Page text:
"What are you about, Dave?" demanded Christy, not a little astonished to find the steward in his room.
"I am putting the room in order for the captain, sir," replied Dave with a cheerful smile, such as he always wore in the presence of his superiors. "I found something in this berth I did not like to see about a bed in which a gentleman is to sleep, and I have been through it with poison and a feather; and I will give you the whole southern Confederacy if you find a single redback in the berth after this."
"I am very glad you have attended to this matter at once, Dave."
43 "Yes, sir; Captain Folkner never let me attend to it properly, for he was afraid I would read some of his papers on the desk. He was willing to sleep six in a bed with redbacks," chuckled Dave.
"Well, I am not, or even two in a bed with such companions. How long have you been in my room, Dave?" added Christy.
"More than two hours, I think; and I have been mighty busy too."
"Did you hear me when I came into the cabin?"
"No, sir, I did not; but I heard you talking with somebody a while ago."
"What did I say to the other person?"
"I don't know, sir; I could not make out a word, and I didn't stop in my work to listen. I have been very busy, Captain Passford," answered Dave, beginning to think he had been doing something that was not altogether regular.
"Don't you know what we were talking about, Dave?"
"No, sir; I did not make out a single word you said," protested the steward, really troubled to find that he had done something wrong, though he had not the least idea what it was. "I did not mean to do anything out of the way, Captain Passford."
44 "I have no fault to find this time, Dave."
"I should hope not, sir," added Dave, looking as solemn as a sleepy owl. "I would jump overboard before I would offend you, Massa Christy."
"You need not jump overboard just yet," replied the captain, with a pleasant smile, intended to remove the fears of the steward. "But I want to make a new rule for you, Dave."
"Thank you, sir; if you sit up nights to make rules for me, I will obey all of them; and I would give you the whole State of Florida before I would break one of them on purpose, Massa Christy."
"Massa Christy!" exclaimed the captain, laughing.
"Massa Captain Passford!" shouted Dave, hastening to correct his over-familiarity.
"I don't object to your calling me Christy when we are alone, for I look upon you as my friend, and I have tried to treat you as a gentleman, though you are a subordinate. But are you going to be a nigger again, and call white men 'Massa?' I told you not to use that word."
"I done forget it when I got excited because I was afraid I had offended you," pleaded the steward.
45 "Your education is vastly superior to most people of your class, and you should not belittle yourself. This is my cabin; and I shall sometimes have occasion to talk confidentially with my officers. Do you understand what I mean, Dave?"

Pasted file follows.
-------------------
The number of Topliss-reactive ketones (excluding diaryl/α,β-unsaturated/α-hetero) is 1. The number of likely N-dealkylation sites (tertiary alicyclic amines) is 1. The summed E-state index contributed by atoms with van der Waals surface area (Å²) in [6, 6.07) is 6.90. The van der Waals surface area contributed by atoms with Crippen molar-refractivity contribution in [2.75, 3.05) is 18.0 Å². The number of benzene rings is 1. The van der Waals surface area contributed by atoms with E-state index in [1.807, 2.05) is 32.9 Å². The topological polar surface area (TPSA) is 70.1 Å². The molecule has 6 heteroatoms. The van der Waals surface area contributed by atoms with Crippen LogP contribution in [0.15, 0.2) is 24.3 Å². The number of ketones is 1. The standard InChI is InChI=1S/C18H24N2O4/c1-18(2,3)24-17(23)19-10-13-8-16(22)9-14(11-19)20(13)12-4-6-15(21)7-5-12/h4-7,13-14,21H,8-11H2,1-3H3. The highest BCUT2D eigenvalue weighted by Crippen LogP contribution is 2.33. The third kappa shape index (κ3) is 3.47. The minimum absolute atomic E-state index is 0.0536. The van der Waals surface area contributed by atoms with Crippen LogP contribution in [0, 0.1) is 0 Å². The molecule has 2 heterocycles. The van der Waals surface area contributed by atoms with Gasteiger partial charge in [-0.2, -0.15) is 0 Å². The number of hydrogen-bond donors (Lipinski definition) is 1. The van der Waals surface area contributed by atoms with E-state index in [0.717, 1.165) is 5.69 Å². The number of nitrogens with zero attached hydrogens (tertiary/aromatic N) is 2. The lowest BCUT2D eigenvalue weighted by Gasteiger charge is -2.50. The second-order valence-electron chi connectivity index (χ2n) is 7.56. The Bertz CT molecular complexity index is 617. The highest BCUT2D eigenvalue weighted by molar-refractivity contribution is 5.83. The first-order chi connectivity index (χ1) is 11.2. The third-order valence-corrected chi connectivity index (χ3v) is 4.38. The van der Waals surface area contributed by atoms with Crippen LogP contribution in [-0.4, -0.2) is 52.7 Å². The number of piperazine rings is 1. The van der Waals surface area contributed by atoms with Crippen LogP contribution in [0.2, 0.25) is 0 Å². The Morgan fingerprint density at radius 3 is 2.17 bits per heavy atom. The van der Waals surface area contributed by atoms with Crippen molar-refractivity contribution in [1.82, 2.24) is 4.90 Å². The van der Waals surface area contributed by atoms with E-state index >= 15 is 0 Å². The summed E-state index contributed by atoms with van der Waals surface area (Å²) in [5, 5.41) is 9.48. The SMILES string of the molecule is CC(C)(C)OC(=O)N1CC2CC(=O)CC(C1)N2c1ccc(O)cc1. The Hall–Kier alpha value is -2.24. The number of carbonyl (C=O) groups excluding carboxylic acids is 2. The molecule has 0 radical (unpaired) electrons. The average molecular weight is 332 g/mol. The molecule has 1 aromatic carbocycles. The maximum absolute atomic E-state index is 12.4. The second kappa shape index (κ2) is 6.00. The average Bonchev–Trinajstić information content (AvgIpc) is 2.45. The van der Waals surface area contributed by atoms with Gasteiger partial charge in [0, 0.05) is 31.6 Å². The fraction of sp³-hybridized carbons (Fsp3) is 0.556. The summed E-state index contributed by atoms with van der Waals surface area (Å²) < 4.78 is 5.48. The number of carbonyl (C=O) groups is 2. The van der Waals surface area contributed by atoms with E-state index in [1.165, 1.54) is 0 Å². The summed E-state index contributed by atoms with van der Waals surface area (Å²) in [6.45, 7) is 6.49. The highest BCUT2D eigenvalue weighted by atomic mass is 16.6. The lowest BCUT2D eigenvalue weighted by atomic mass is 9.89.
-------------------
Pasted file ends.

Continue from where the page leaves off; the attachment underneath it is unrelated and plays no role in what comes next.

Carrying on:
"Perfectly, Captain Passford: I know what it is to talk confidently and what it is to talk confidentially, and you do both, sir," replied the steward.
"But I am sometimes more confidential than confident. Now you must do all your work in my state room when I am not in the cabin, and this is the new rule," said Christy, as he went out of the room. "I know that I can trust you, Dave; but when I tell a secret I want to know to how many persons I am telling it. You may finish your work now;" and he closed the door.
Christy could not have explained why he did so if it had been required of him, but he went directly to the door leading out into the companion way, and suddenly threw it wide open, drawing the portière aside at the same time. Not a little to his surprise, for he had not expected it, he found a man there; and the intruder was down 46 on his knees, as if in position to place his ear at the keyhole. This time the young commander was indignant, and without stopping to consider as long as the precepts of his father required, he seized the man by the collar, and dragged him into the cabin.
"What are you doing there?" demanded Christy in the heat of his indignation.
The intruder, who was a rather stout man, began to shake his head with all his might, and to put the fore finger of his right hand on his mouth and one of his ears. He was big enough to have given the young commander a deal of trouble if he had chosen to resist the force used upon him; but he appeared to be tame and submissive. He did not speak, but he seemed to be exerting himself to the utmost to make himself understood. Flint had resumed his seat at the table, facing the door, and in spite of himself, apparently, he began to laugh.
"That is Pink Mulgrum, Captain Passford," said he, evidently to prevent his superior from misinterpreting the lightness of his conduct. "As you are aware, he is deaf and dumb."
illustration of quoted scene
Mulgrum at the captain's door.
"I see who he is now," replied Christy, who 47 had just identified the man. "He may be deaf and dumb, but he seems to have a great deal of business at the door of my cabin."
"I have no doubt he is as deaf as the keel of the ship, and I have not yet heard him speak a word," added the first lieutenant. "But he is a stout fellow, very patriotic, and willing to work."
"All that may be, but I have found him once before hanging around that door to-day."
At this moment Mulgrum took from his pocket a tablet of paper and a pencil, and wrote upon it, "I am a deaf mute, and I don't know what you are talking about." Christy read it, and then wrote, "What were you doing at the door?" He replied that he had been sent by Mr. Lillyworth to clean the brasses on the door. He was then dismissed.